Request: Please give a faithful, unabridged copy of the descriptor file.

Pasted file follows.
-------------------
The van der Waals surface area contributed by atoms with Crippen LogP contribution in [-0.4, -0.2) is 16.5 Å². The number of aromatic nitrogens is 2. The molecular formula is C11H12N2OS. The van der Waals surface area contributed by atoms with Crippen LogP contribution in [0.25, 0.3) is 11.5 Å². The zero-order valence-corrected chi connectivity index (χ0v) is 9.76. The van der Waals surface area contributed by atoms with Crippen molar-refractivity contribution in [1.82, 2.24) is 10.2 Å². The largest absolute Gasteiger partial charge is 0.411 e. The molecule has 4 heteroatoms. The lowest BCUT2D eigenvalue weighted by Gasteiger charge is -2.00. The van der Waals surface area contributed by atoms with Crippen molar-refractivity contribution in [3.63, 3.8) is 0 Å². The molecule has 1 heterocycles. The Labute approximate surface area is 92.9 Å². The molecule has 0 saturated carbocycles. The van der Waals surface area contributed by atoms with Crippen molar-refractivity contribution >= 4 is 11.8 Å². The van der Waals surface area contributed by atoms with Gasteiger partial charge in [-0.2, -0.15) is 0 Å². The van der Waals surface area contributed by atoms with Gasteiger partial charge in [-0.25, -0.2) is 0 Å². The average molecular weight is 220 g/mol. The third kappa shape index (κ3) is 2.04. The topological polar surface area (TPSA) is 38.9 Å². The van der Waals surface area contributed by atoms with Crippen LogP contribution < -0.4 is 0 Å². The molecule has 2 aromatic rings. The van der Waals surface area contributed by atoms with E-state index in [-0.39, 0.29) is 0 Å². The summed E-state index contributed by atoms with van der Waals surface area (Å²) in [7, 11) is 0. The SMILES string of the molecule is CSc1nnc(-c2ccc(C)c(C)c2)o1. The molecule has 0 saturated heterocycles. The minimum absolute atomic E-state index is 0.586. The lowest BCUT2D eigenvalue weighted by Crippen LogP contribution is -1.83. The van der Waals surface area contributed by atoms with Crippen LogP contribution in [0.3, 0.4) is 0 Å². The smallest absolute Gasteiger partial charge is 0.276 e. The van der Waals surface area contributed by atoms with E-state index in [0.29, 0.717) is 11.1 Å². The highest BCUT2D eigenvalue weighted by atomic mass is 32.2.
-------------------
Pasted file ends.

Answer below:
The van der Waals surface area contributed by atoms with Crippen LogP contribution in [-0.4, -0.2) is 16.5 Å². The number of aromatic nitrogens is 2. The molecular formula is C11H12N2OS. The van der Waals surface area contributed by atoms with Crippen LogP contribution in [0.25, 0.3) is 11.5 Å². The zero-order valence-corrected chi connectivity index (χ0v) is 9.76. The van der Waals surface area contributed by atoms with Crippen molar-refractivity contribution in [1.82, 2.24) is 10.2 Å². The largest absolute Gasteiger partial charge is 0.411 e. The molecule has 4 heteroatoms. The lowest BCUT2D eigenvalue weighted by Gasteiger charge is -2.00. The van der Waals surface area contributed by atoms with Crippen molar-refractivity contribution in [3.63, 3.8) is 0 Å². The molecule has 1 heterocycles. The Labute approximate surface area is 92.9 Å². The molecule has 0 saturated carbocycles. The van der Waals surface area contributed by atoms with Crippen molar-refractivity contribution >= 4 is 11.8 Å². The van der Waals surface area contributed by atoms with Gasteiger partial charge in [-0.2, -0.15) is 0 Å². The van der Waals surface area contributed by atoms with Gasteiger partial charge in [-0.25, -0.2) is 0 Å². The average molecular weight is 220 g/mol. The third kappa shape index (κ3) is 2.04. The topological polar surface area (TPSA) is 38.9 Å². The van der Waals surface area contributed by atoms with Crippen LogP contribution < -0.4 is 0 Å². The molecule has 2 aromatic rings. The van der Waals surface area contributed by atoms with E-state index in [-0.39, 0.29) is 0 Å². The summed E-state index contributed by atoms with van der Waals surface area (Å²) in [7, 11) is 0. The SMILES string of the molecule is CSc1nnc(-c2ccc(C)c(C)c2)o1. The molecule has 0 saturated heterocycles. The minimum absolute atomic E-state index is 0.586. The lowest BCUT2D eigenvalue weighted by Crippen LogP contribution is -1.83. The van der Waals surface area contributed by atoms with Crippen LogP contribution in [0.3, 0.4) is 0 Å². The smallest absolute Gasteiger partial charge is 0.276 e. The van der Waals surface area contributed by atoms with E-state index in [0.29, 0.717) is 11.1 Å². The highest BCUT2D eigenvalue weighted by atomic mass is 32.2.